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Moorthy’s Mathai, I’m told, has been famous since 1969. Their loyal customers from back then recall a stall in Brickfields, run by a very exacting Mr. Moorthy (apparently he takes great care in choosing and preparing key ingredients), resulting in amazing food, notably their signature fried tenggiri fish. I’d never eaten at Mathai’s before this review, but boy did I keep hearing about them from just about everyone. So, my buddy Ganesh Asirvatham and I decided to do some mythbusting and dropped by for lunch on Monday afternoon.

Those of you who know us personally will know what to expect from anything written by us: we tell it like it is. We just went over like any regular customer would, so there was no ‘special treatment’ whatsoever. Makes me miss my good old journalism days when I received ‘gifts’ (not bribes, we don’t really acknowledge such terms in Malaysia, or at least that’s what I’m learning from our leaders) on an-almost daily basis from folks inviting me over for reviews.

My Experience

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Mathai’s USJ 4 is a modest place; a simple corner in an area better known for flashier, trendier stuff. The free parking just opposite the restaurant was an unexpected luxury considering the prime location – smack in the midst of the congested pandemonium that is Subang Jaya.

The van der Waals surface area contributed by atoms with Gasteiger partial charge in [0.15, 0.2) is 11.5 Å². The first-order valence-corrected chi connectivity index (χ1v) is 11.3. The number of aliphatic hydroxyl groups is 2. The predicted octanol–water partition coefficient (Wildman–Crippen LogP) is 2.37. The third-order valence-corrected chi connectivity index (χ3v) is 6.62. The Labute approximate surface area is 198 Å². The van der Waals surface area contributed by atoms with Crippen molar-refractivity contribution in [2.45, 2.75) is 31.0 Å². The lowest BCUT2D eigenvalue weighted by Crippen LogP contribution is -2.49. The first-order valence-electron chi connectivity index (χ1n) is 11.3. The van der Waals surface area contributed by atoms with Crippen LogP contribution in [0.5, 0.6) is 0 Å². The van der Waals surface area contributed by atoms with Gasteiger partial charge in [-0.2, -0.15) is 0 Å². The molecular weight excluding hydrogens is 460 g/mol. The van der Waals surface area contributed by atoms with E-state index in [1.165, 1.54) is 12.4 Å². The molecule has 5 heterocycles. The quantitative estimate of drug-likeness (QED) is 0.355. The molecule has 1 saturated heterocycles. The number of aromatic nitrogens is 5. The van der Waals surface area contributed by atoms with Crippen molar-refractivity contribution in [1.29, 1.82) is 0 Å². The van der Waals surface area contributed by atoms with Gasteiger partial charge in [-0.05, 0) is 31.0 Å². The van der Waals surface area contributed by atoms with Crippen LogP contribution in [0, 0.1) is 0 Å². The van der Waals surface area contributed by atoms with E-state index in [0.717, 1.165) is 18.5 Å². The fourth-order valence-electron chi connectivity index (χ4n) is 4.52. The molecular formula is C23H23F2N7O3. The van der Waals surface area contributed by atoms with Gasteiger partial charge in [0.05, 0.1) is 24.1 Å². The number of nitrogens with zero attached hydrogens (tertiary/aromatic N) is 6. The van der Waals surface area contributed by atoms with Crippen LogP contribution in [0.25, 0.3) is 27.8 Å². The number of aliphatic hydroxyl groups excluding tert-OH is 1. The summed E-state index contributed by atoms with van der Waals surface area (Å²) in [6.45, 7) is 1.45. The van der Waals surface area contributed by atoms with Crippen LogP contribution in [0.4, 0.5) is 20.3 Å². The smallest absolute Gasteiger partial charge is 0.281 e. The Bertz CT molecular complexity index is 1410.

I avoid meat as I’m gradually moving towards a lacto-vegetarian lifestyle. However, for this review, I tried their famous fried fish to see if all the hype around it was justified. Ganesh and I both ordered the same thing: one ‘standard’ banana leaf set meal with a side of fried tenggiri fish. The banana leaf meal itself was pretty good. The industry-standard three vegetable sides were fresh and served hot. Extras like pickle, salted dried chillies, rasam and pappadam were dished out readily upon request.

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The fried tenggiri did live up to its reputation. It was delightfully fresh, succulent and evenly-cooked. Texture-wise, it was perfect. The guys at Mathai somehow managed to keep it naturally juicy instead of the overcooked, dehydrated fare which is common at other Indian restaurants.

However, the service was something else altogether. After our meal, we ordered some hot drinks and continued chatting for some time like we usually do. I mean, which self-respecting Malaysian finishes a meal with a friend and just leaves? We spoke for about 30 to 40 minutes before a senior waiter abruptly and huffily asked us if we were done. He then proceeded to grab everything off our table and stalk away with the lot, clanking glasses and all. No smile, no nod – just that vibe that he wanted us out of there pronto since we were technically ‘done’. To be fair, the restaurant was getting more packed at the time, so we got the hint and buzzed off.

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In summary, great food though slightly on the pricey side (the receipt was pointless, so if you need to know the exact prices, you have to ask). The fish is a hands-down winner. However, they may not go far with that attitude towards customers, considering the current economic situation and how easy it is to lose business these days.

My Ratings: